The most recent use of migrants as coercive "weapons" in a crisis between countries is currently happening at the border between the European Union and Belarus, where thousands of migrants are stranded.
These people -- mainly from the Middle East -- have suffered inhumane conditions in increasingly freezing forests. At least 12 died trying to enter the E.U.
Western authorities believe that Lukashenko has sent the migrants to the border in response to international sanctions that he received for human rights abuses.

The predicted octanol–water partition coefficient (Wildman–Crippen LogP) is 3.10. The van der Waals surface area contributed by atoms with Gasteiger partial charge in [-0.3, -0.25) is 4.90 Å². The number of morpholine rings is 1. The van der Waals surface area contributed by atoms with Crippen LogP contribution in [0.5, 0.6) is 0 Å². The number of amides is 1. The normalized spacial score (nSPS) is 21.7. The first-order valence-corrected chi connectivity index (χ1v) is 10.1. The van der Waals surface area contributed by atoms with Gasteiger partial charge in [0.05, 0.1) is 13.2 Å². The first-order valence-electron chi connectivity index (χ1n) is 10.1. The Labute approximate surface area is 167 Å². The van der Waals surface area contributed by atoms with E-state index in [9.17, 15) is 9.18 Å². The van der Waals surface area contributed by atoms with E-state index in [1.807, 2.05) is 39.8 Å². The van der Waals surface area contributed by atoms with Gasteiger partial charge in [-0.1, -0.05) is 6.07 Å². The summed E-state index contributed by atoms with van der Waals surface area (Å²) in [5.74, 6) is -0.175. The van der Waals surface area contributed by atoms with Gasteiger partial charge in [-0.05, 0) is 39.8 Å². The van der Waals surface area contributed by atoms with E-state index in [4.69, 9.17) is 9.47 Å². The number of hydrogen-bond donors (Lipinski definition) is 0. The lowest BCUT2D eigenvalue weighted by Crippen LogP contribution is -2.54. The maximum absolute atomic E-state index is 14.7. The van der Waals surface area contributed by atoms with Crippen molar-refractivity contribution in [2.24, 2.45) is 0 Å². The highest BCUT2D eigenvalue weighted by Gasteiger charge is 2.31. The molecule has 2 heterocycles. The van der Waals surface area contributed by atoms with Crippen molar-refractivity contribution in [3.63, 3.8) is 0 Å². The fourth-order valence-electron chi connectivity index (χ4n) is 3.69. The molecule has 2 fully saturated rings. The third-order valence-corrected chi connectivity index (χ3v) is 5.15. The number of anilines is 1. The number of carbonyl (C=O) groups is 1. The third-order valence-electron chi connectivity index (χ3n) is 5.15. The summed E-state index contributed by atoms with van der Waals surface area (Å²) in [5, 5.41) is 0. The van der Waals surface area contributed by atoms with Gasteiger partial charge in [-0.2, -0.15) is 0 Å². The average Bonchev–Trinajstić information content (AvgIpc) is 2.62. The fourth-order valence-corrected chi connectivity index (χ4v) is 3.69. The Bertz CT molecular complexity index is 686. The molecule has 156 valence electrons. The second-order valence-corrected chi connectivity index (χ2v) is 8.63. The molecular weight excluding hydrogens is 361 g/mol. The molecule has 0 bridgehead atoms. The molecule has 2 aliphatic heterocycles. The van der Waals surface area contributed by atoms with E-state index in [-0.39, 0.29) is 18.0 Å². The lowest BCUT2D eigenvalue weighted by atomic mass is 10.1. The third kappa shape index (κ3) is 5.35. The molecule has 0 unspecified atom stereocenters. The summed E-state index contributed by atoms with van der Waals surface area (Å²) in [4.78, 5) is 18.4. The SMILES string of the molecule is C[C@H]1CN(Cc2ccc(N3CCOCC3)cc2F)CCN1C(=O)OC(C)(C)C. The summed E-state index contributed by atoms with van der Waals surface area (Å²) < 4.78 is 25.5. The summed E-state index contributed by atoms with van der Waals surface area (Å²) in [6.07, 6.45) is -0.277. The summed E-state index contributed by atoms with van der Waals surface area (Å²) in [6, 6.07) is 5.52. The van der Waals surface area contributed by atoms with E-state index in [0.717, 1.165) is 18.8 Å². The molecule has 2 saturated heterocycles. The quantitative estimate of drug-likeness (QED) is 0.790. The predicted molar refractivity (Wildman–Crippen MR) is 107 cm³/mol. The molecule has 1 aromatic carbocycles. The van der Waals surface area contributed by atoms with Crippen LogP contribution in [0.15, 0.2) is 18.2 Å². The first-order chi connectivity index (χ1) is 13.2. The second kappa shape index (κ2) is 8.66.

When Lukashenko visited a group of migrants stranded on Belarus's border with Poland on November 26, he urged them to keep trying. "If you want to go west, we won't choke you, grab and beat you. It is your choice. Go across," Belarus's leader told the group.
"Go! That's the whole philosophy. I know that what I said will not please everyone, especially abroad, but it is true, they should know the truth," Lukashenko told migrants who had gathered outside a warehouse near Bruzgi.
The use of migration as a tool of aggression or intimidation is neither new nor rare. Since 1951 there have been at least 76 such cases, says Kelly Greenhill, a political scientist at SOAS University in London.
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